Reducibility and Completeness In Multi-Party Private Computations.
Joe Kilian, Eyal Kushilevitz, Silvio Micali, Rafail Ostrovsky
We define the notions of reducibility and completeness in (two party and multi-party) private computations. Let g be an n-argument function. We say that a function f is reducible to a function gif n honest-but-curious players can compute the function f n-privately, given a black-box for g (for which they secretly give inputs and get the result of operating g on these inputs). We say that g is complete (for private computations) if every function fis reducible to g. In this paper, we characterize the complete boolean functions: we show that a boolean function g is complete if and only if g itself cannot be computed n-privately (when there is no black-box available). Namely, for Boolean functions, the notions of f completeness and n-privacy are complementary. This characterization gives a huge collection of complete functions ( any non-private Boolean function!) compared to very few examples given (implicitly) in previous work. On the other hand, for non-boolean functions, we show that these two notions are not complementary. Our results can be viewed as a generalization (for multi-party protocols and for (n/spl ges/2)-argument functions) of the two-party case, where it was known that Oblivious Transfer protocol (and its variants) are complete.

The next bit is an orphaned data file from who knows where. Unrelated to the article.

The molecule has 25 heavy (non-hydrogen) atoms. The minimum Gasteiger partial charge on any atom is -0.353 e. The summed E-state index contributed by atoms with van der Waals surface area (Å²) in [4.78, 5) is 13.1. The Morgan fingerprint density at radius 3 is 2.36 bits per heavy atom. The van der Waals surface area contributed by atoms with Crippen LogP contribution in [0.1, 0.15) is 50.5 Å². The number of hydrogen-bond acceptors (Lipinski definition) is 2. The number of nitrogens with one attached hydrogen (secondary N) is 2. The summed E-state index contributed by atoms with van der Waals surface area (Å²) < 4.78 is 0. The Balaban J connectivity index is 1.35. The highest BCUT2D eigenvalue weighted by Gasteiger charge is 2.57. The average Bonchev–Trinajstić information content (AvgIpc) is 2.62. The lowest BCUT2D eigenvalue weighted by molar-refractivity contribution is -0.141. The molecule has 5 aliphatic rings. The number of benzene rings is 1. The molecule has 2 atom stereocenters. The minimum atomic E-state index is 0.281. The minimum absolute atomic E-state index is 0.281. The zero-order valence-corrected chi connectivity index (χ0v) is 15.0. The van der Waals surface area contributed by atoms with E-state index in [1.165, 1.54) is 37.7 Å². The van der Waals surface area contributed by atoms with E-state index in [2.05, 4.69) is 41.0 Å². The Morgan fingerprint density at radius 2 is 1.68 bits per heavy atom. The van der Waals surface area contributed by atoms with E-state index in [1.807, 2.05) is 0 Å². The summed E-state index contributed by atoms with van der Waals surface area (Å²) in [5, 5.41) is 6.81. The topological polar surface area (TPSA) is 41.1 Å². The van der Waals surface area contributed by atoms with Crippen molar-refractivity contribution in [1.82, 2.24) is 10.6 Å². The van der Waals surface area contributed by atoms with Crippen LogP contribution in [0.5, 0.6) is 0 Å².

comment: Accepted to SICOMP. Preliminary version appeared in Proceedings of Thirty-fifth Annual IEEE Symposium on the Foundations of Computer Science (FOCS-94)
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